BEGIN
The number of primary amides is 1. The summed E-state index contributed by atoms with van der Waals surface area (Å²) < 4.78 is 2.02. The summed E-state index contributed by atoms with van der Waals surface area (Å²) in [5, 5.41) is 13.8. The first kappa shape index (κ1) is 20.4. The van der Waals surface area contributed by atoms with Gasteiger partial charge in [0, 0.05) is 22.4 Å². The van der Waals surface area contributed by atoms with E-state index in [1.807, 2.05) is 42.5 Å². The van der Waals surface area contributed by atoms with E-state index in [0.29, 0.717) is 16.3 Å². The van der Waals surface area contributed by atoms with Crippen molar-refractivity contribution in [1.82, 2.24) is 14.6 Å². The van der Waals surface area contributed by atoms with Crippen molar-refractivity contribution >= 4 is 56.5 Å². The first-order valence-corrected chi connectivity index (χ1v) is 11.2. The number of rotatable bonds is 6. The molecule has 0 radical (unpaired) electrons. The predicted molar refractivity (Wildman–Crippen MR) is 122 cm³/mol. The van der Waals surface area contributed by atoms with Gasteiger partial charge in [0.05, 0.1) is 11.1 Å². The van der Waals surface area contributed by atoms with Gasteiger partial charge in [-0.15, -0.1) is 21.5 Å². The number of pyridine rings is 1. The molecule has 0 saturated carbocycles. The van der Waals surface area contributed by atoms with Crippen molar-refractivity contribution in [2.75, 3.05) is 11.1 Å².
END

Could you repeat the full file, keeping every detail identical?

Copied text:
The number of primary amides is 1. The summed E-state index contributed by atoms with van der Waals surface area (Å²) < 4.78 is 2.02. The summed E-state index contributed by atoms with van der Waals surface area (Å²) in [5, 5.41) is 13.8. The first kappa shape index (κ1) is 20.4. The van der Waals surface area contributed by atoms with Gasteiger partial charge in [0, 0.05) is 22.4 Å². The van der Waals surface area contributed by atoms with E-state index in [1.807, 2.05) is 42.5 Å². The van der Waals surface area contributed by atoms with E-state index in [0.29, 0.717) is 16.3 Å². The van der Waals surface area contributed by atoms with Crippen molar-refractivity contribution in [1.82, 2.24) is 14.6 Å². The van der Waals surface area contributed by atoms with Crippen molar-refractivity contribution >= 4 is 56.5 Å². The first-order valence-corrected chi connectivity index (χ1v) is 11.2. The number of rotatable bonds is 6. The molecule has 0 radical (unpaired) electrons. The predicted molar refractivity (Wildman–Crippen MR) is 122 cm³/mol. The van der Waals surface area contributed by atoms with Gasteiger partial charge in [0.05, 0.1) is 11.1 Å². The van der Waals surface area contributed by atoms with Gasteiger partial charge in [-0.15, -0.1) is 21.5 Å². The number of pyridine rings is 1. The molecule has 0 saturated carbocycles. The van der Waals surface area contributed by atoms with Crippen molar-refractivity contribution in [2.75, 3.05) is 11.1 Å².